Language:

Blogging Beyond the Numbers

Establishing an Administrative Committee for Your Organization’s Retirement Plan
Posted by: Yingying Yuan 3 weeks ago

As the plan sponsor of your company retirement plan, you have a fiduciary obligation to manage the plan assets and oversee operation. The fiduciary guidelines of the Employee Retirement Income Security Act of 1974 (ERISA) require the named fiduciaries of the Plan to carry out due diligence in administering Plan operations. Fiduciaries have responsibilities and are subject to standards of conduct because they act on behalf of participants in a retirement plan and their beneficiaries.

These responsibilities include:

  • Acting solely in the interest of plan participants and their beneficiaries and with the exclusive purpose of providing benefits to them
  • Carrying out their duties prudently
  • Following the plan documents
  • Diversifying plan investments, and
  • Paying only reasonable plan expenses

Although ERISA does not require it, establishing an administrative committee is considered a sound risk-management strategy for plan sponsors who must shoulder most of the fiduciary liability.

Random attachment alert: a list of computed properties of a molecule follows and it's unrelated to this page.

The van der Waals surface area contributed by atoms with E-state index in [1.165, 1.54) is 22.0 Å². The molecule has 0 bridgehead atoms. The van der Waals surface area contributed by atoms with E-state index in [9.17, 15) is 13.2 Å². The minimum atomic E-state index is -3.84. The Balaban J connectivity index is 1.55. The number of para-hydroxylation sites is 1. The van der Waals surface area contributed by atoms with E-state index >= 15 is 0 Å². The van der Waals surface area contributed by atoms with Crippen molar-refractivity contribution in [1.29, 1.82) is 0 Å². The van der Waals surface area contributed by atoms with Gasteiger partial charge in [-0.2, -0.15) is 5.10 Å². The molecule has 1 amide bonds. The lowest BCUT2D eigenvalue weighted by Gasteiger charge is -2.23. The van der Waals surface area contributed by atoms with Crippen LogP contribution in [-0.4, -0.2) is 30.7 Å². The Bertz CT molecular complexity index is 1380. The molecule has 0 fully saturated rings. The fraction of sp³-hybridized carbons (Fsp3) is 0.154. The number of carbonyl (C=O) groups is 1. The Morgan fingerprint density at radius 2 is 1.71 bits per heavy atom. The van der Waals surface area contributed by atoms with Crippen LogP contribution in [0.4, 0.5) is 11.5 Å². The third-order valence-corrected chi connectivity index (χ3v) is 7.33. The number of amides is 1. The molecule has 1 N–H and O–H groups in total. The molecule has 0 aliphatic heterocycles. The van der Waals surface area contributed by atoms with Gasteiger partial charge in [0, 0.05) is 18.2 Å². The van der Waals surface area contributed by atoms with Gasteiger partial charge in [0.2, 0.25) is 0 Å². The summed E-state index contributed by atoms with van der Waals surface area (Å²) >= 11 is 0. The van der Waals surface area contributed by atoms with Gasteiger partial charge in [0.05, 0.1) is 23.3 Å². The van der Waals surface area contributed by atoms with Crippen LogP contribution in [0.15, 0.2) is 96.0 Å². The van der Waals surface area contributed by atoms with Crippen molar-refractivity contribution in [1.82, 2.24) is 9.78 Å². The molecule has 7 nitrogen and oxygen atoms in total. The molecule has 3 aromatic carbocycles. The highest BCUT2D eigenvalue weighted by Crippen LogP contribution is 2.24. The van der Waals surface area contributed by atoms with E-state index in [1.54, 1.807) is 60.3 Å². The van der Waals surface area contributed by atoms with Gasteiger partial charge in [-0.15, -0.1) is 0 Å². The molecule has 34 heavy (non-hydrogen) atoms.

Responsibilities of the Committee:

  • Reviewing and approving the fundamental and financial operations.
  • Establishing due diligence procedures for selecting and monitoring the investment options.
  • Decisions made, such as the decision to place a specific fund on a formal or informal “watch list” that will need to be addressed at a future meeting.
  • Decisions made which require immediate action, such as the decision to remove and/or replace a fund in the Plan’s line-up.
  • Reviewing agreements with third party administrators and investment managers.
  • Compliance with 408(b)(2) service provider notices and plan fee evaluations.
  • Monitoring for changes in third party administrators, investment managers, and investment policies.
  • Reviewing the list of parties in interest and prohibited transactions.
  • Approval of benefit payments and employer discretionary profit sharing contributions.
  • Analyzing participation issues such as education, goals for increasing the number of participants, or deferral rates.
  • Holding timely, periodic meetings with minutes which document the activities of the fiduciary.

With the complexity of investment alternatives and the tax laws covering the qualifications of the Plan and fiduciary responsibilities of the trustee, it is important that the plan sponsor adequately carry out and document the due diligence exercised over the operations of the plan.

By establishing an administrative committee, plan sponsors are better able to maintain focus on the vital issues that impact the plan and plan participants.

 

Comments

Leave a Reply

Your email address will not be published. Required fields are marked *